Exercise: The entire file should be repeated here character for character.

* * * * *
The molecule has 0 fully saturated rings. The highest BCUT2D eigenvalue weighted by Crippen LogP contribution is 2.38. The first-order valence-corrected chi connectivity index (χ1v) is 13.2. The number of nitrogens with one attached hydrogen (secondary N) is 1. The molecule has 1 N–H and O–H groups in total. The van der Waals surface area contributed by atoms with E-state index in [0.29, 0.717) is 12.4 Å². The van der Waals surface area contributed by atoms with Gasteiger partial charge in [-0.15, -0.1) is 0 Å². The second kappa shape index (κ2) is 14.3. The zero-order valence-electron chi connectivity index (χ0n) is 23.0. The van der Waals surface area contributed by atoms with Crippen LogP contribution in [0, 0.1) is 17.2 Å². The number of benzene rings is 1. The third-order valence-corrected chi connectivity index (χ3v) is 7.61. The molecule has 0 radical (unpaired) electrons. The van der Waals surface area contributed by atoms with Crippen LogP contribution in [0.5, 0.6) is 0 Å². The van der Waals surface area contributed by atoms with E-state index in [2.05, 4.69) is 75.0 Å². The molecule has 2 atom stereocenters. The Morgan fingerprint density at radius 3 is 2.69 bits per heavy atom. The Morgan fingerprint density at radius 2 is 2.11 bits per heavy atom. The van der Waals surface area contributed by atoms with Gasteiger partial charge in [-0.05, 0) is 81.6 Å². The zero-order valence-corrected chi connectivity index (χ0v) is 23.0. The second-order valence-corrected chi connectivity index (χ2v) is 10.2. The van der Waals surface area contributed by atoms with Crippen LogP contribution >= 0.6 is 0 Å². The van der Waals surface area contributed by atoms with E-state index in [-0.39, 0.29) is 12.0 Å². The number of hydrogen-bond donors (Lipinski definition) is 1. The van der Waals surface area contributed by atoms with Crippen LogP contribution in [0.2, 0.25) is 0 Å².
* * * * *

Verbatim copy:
The molecule has 0 fully saturated rings. The highest BCUT2D eigenvalue weighted by Crippen LogP contribution is 2.38. The first-order valence-corrected chi connectivity index (χ1v) is 13.2. The number of nitrogens with one attached hydrogen (secondary N) is 1. The molecule has 1 N–H and O–H groups in total. The van der Waals surface area contributed by atoms with E-state index in [0.29, 0.717) is 12.4 Å². The van der Waals surface area contributed by atoms with Gasteiger partial charge in [-0.15, -0.1) is 0 Å². The second kappa shape index (κ2) is 14.3. The zero-order valence-electron chi connectivity index (χ0n) is 23.0. The van der Waals surface area contributed by atoms with Crippen LogP contribution in [0, 0.1) is 17.2 Å². The number of benzene rings is 1. The third-order valence-corrected chi connectivity index (χ3v) is 7.61. The molecule has 0 radical (unpaired) electrons. The van der Waals surface area contributed by atoms with Crippen LogP contribution in [0.5, 0.6) is 0 Å². The van der Waals surface area contributed by atoms with E-state index in [2.05, 4.69) is 75.0 Å². The molecule has 2 atom stereocenters. The Morgan fingerprint density at radius 3 is 2.69 bits per heavy atom. The Morgan fingerprint density at radius 2 is 2.11 bits per heavy atom. The van der Waals surface area contributed by atoms with Gasteiger partial charge in [-0.05, 0) is 81.6 Å². The zero-order valence-corrected chi connectivity index (χ0v) is 23.0. The second-order valence-corrected chi connectivity index (χ2v) is 10.2. The van der Waals surface area contributed by atoms with Crippen LogP contribution >= 0.6 is 0 Å². The van der Waals surface area contributed by atoms with E-state index in [-0.39, 0.29) is 12.0 Å². The number of hydrogen-bond donors (Lipinski definition) is 1. The van der Waals surface area contributed by atoms with Crippen LogP contribution in [0.2, 0.25) is 0 Å².